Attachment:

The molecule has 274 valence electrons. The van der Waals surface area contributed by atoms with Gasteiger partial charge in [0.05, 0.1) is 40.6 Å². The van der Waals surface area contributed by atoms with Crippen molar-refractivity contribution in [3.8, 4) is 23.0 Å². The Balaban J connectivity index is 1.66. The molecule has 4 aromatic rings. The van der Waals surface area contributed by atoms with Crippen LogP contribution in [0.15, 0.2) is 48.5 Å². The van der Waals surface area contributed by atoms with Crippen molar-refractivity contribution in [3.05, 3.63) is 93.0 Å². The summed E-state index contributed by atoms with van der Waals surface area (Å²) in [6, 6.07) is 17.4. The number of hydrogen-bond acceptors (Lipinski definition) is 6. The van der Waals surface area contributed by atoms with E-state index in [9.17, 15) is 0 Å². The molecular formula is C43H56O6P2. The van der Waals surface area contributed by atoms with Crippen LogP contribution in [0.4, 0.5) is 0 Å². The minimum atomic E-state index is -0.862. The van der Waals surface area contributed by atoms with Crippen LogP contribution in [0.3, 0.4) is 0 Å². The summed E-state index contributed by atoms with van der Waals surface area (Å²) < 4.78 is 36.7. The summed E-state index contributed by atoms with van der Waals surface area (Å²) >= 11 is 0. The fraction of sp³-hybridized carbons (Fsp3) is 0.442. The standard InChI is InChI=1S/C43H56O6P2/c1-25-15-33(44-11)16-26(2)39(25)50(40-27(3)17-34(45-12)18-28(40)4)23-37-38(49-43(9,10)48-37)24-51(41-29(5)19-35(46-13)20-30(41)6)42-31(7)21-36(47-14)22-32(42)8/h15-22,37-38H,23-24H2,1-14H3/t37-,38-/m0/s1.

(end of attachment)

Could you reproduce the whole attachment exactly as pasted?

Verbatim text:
The molecule has 274 valence electrons. The van der Waals surface area contributed by atoms with Gasteiger partial charge in [0.05, 0.1) is 40.6 Å². The van der Waals surface area contributed by atoms with Crippen molar-refractivity contribution in [3.8, 4) is 23.0 Å². The Balaban J connectivity index is 1.66. The molecule has 4 aromatic rings. The van der Waals surface area contributed by atoms with Crippen LogP contribution in [0.15, 0.2) is 48.5 Å². The van der Waals surface area contributed by atoms with Crippen molar-refractivity contribution in [3.05, 3.63) is 93.0 Å². The summed E-state index contributed by atoms with van der Waals surface area (Å²) in [6, 6.07) is 17.4. The number of hydrogen-bond acceptors (Lipinski definition) is 6. The van der Waals surface area contributed by atoms with E-state index in [9.17, 15) is 0 Å². The molecular formula is C43H56O6P2. The van der Waals surface area contributed by atoms with Crippen LogP contribution in [0.4, 0.5) is 0 Å². The minimum atomic E-state index is -0.862. The van der Waals surface area contributed by atoms with Crippen LogP contribution in [0.3, 0.4) is 0 Å². The summed E-state index contributed by atoms with van der Waals surface area (Å²) < 4.78 is 36.7. The summed E-state index contributed by atoms with van der Waals surface area (Å²) >= 11 is 0. The fraction of sp³-hybridized carbons (Fsp3) is 0.442. The standard InChI is InChI=1S/C43H56O6P2/c1-25-15-33(44-11)16-26(2)39(25)50(40-27(3)17-34(45-12)18-28(40)4)23-37-38(49-43(9,10)48-37)24-51(41-29(5)19-35(46-13)20-30(41)6)42-31(7)21-36(47-14)22-32(42)8/h15-22,37-38H,23-24H2,1-14H3/t37-,38-/m0/s1.